Intelligent defence in the era of global distributed cyber-crime
Intelligent defence in the era of global distributed cyber-crime

In 2017, we have seen alarming cyber-attacks on a global scale, symptoms of an organised threat landscape flush with crimeware and exploits with the potential for worldwide reach. Perhaps the most worrying aspect of the WannaCry and Petya attacks was that they involved known vulnerabilities with highly publicised exploits. Yet, organisations fell victim on a scale never seen before.

This is not to say these organisations didn't have mature security programs or talented personnel — it means that, fundamentally, the way we've approached vulnerability management is no longer enough to combat today's threats.

Over the past several years, there has been a marked shift in the threat landscape. First, attackers have become increasingly organised, working together to share or sell attack tools, services and TTPs. The result is a commercialised cyber-crime marketplace where more individuals than ever can piecemeal advanced attacks requiring little of their own skill or intervention as the attack unfolds.

The availability of crimeware in an increasingly connected world has made for a perfect storm for cyber-criminals to make a lot of money quickly and easily. First, they target low–hanging fruit; in the case of businesses, this could mean open ports or unpatched vulnerabilities (with exploits for the purchase). Second, they cast their net as wide as possible to maximise the ROI of their selected attack method. If the same attack can be carried out on multiple companies — great. If it can be automated to spread worldwide — even better.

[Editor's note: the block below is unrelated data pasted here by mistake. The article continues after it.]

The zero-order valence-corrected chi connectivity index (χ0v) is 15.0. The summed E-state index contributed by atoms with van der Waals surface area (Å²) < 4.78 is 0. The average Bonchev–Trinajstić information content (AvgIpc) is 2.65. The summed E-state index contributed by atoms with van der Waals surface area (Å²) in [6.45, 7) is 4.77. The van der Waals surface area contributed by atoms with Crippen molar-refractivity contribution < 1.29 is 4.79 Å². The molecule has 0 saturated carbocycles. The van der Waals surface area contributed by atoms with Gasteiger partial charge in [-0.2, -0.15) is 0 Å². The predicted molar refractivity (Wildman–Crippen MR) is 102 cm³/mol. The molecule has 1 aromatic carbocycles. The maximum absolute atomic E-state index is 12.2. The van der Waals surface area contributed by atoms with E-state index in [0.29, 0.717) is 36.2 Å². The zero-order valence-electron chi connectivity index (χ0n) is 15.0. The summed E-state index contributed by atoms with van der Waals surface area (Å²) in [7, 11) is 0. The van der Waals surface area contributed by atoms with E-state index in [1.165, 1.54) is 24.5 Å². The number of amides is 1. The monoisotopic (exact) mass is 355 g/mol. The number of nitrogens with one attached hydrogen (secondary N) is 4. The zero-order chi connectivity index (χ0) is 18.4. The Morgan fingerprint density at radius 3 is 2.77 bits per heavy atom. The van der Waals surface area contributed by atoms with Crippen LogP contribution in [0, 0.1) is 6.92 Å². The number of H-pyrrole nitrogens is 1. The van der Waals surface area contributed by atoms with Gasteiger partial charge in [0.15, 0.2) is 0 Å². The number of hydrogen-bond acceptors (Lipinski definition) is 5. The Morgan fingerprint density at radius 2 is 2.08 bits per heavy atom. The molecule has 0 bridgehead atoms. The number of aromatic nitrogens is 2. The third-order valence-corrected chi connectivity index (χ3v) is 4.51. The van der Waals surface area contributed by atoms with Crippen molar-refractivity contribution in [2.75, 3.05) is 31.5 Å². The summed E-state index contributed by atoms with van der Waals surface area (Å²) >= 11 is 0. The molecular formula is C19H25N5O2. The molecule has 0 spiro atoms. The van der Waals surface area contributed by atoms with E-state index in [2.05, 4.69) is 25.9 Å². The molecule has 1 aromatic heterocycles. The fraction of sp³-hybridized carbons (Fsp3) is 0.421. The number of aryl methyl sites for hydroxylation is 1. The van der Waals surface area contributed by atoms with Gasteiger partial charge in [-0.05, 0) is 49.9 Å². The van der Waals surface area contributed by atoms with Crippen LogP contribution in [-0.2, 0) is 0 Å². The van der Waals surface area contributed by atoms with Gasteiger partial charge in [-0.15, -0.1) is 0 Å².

There is a silver lining to this new trend, however. Because ROI is so important to the distributed cyber-crime business model, the same methods are used, reused, repackaged and resold over and over again. For vulnerability management, this means focusing on the small subset of vulnerabilities with active exploits in the wild, as well as those exposed within the organisation, will have a tremendous impact on their security and force opportunistic cyber-criminals to look elsewhere for their next victim.

Why traditional vulnerability management falls short

Most vulnerability management programmes are based on the Common Vulnerability Scoring System (CVSS). This system was developed more than a decade ago and was designed to help organisations prioritise patching. CVSS had intentions of providing “temporal” scores incorporating up–to–date threat intelligence and vendor input, including on available fixes, but this was never fully implemented. CVSS also could not accurately determine “environmental” scores of the potential impacts within an organisation.

So, unfortunately, traditional vulnerability management relies on CVSS base scores of intrinsic properties of the vulnerability. The problem with this score is that vulnerabilities don't exist in a vacuum. Changes within the threat landscape and within the organisation in which they exist impact the threat a vulnerability poses. Without this larger context, remediation priorities can be skewed, focusing precious resources on relatively low–risk vulnerabilities while leaving those more likely to be used in an attack within reach of threat actors.